Identify an area(s) for training (anti-racism, class, restorative justice approaches to sexual assault etc.) and point out ways that your co-op will benefit from you having specific training in this area. Each of us knows at least ten people who seem to have similar values as our own about the issues our group is working on, and will make a donation to help out, when they can. These are the ten people to “ask,” and are your allies in making the training possible. Where can you find these ten people in your community?

Here are some places to start:

  • Where do you spend your money?

Examples: co-op, community bank or credit union, food co-op, grocery store, video store, local businesses etc.

  • Where do you spend your time?

Examples: workplace, community center, organizations where you volunteer, campus organizations etc.

  • Who respects you? Who will listed to what you have to say?

Examples: family, friends, co-workers, people you have helped, ally organizations, people who are too busy to be involved etc.

  • Whom do you respect? Who do you look to for leadership?

Examples: People you have helped, co-workers, ally organizations, leaders in your community, mentors etc.

  • Who benefits when your organization is successful after its mission?

Examples: ally organizations, campus community, your neighborhood, low-income folks in your community etc.

Keep in mind:

  • People give to people, not causes.
  • People give because they want to. Your job is to ask. Their job is to decide.
  • People give because they need to be making the world better.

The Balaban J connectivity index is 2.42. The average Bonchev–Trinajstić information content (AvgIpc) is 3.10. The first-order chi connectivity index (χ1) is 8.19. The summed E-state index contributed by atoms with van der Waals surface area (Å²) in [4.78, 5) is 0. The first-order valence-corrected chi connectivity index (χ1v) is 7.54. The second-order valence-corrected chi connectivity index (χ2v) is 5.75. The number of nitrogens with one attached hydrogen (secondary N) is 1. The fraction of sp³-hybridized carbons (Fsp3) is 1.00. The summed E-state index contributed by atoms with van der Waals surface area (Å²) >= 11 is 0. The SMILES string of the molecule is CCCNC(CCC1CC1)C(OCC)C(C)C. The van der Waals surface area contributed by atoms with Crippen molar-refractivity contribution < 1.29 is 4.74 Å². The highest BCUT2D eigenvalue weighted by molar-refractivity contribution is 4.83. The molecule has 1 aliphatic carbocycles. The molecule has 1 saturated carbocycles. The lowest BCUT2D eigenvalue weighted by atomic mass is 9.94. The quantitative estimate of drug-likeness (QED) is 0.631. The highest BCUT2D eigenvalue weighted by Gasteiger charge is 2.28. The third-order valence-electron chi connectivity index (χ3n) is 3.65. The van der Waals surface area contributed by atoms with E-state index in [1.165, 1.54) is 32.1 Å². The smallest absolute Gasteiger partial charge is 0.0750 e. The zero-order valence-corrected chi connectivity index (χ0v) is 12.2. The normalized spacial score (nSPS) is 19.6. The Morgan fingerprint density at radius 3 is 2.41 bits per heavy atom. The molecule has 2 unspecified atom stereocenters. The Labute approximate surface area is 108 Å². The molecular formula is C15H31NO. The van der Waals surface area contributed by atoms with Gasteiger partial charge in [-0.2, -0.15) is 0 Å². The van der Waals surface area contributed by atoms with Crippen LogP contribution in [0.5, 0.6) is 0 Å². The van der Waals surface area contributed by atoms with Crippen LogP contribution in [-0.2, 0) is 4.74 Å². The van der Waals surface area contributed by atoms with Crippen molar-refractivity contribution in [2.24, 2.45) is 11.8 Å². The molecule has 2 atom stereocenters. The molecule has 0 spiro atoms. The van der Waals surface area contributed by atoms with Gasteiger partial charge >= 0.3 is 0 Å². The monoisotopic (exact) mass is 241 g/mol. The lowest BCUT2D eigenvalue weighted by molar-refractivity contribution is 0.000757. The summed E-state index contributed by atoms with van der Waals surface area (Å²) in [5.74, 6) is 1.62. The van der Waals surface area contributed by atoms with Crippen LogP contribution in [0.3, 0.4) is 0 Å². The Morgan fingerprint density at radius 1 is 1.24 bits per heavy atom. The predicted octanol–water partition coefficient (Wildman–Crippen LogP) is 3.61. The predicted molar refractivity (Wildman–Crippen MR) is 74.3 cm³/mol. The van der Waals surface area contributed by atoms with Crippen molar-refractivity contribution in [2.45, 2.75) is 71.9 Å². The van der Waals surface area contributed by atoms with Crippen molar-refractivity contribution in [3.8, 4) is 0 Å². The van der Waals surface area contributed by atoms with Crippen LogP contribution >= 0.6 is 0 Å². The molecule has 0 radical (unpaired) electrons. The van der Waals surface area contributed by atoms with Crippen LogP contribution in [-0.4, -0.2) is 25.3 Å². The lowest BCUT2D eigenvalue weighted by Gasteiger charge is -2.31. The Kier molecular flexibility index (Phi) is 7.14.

• People give out of their own self-interest.
  • People give to opportunities, not needs.
  • All successful fundraising is because of strong relationships!

For steps on making a good “ask,” check out You Can Do It! (info below). Practice asking![1]

Other Creative Avenues for Grassroots Fundraising

Here are a few other ways to raise travel and registration funds locally: 1. Ask your co-op or organization directly for funds. Maybe your house can contribute $25. Maybe your organization can contribute $50. Maybe they can contribute $500! You never know until you ask. Even if it's only $5, it helps move you forward.

2. Sell fair trade chocolate, coffee, and tea! Equal Exchange has a fundraising program called, "Make Money. Make a Difference” (

3. Ask your housemates individually to help you out. For example, if you live in a place that collects money monthly, ask each person if they'd be willing to pay an extra $5 this month for the training. Make sure it's voluntary. You'd be surprised how many people will be willing to chip in $5.